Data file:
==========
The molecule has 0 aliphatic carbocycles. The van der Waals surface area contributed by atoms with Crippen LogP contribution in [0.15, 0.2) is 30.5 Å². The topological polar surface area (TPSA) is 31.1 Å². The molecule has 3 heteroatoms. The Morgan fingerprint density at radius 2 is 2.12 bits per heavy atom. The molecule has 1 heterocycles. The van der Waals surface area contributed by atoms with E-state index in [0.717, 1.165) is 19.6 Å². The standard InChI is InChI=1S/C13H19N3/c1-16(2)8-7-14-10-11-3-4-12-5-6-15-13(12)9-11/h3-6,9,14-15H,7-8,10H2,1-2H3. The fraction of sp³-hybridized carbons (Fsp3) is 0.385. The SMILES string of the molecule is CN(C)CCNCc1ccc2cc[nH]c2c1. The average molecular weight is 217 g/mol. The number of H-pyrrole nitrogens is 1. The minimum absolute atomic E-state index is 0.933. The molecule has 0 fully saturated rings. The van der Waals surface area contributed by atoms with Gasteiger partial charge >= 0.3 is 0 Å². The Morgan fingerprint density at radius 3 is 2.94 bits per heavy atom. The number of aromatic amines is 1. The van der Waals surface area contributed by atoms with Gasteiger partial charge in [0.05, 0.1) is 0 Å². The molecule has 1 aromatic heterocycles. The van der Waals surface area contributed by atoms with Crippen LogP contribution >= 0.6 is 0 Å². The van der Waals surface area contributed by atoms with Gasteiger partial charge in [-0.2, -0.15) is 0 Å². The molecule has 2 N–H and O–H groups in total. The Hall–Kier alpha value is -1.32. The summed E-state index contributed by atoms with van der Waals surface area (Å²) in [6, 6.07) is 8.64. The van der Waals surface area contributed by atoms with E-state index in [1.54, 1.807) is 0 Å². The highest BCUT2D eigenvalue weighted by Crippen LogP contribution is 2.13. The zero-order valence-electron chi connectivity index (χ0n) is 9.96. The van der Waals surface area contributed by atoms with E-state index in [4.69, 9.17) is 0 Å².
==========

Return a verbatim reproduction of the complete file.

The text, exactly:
The molecule has 0 aliphatic carbocycles. The van der Waals surface area contributed by atoms with Crippen LogP contribution in [0.15, 0.2) is 30.5 Å². The topological polar surface area (TPSA) is 31.1 Å². The molecule has 3 heteroatoms. The Morgan fingerprint density at radius 2 is 2.12 bits per heavy atom. The molecule has 1 heterocycles. The van der Waals surface area contributed by atoms with E-state index in [0.717, 1.165) is 19.6 Å². The standard InChI is InChI=1S/C13H19N3/c1-16(2)8-7-14-10-11-3-4-12-5-6-15-13(12)9-11/h3-6,9,14-15H,7-8,10H2,1-2H3. The fraction of sp³-hybridized carbons (Fsp3) is 0.385. The SMILES string of the molecule is CN(C)CCNCc1ccc2cc[nH]c2c1. The average molecular weight is 217 g/mol. The number of H-pyrrole nitrogens is 1. The minimum absolute atomic E-state index is 0.933. The molecule has 0 fully saturated rings. The van der Waals surface area contributed by atoms with Gasteiger partial charge >= 0.3 is 0 Å². The Morgan fingerprint density at radius 3 is 2.94 bits per heavy atom. The number of aromatic amines is 1. The van der Waals surface area contributed by atoms with Gasteiger partial charge in [0.05, 0.1) is 0 Å². The molecule has 1 aromatic heterocycles. The van der Waals surface area contributed by atoms with Crippen LogP contribution >= 0.6 is 0 Å². The van der Waals surface area contributed by atoms with Gasteiger partial charge in [-0.2, -0.15) is 0 Å². The molecule has 2 N–H and O–H groups in total. The Hall–Kier alpha value is -1.32. The summed E-state index contributed by atoms with van der Waals surface area (Å²) in [6, 6.07) is 8.64. The van der Waals surface area contributed by atoms with E-state index in [1.54, 1.807) is 0 Å². The highest BCUT2D eigenvalue weighted by Crippen LogP contribution is 2.13. The zero-order valence-electron chi connectivity index (χ0n) is 9.96. The van der Waals surface area contributed by atoms with E-state index in [4.69, 9.17) is 0 Å².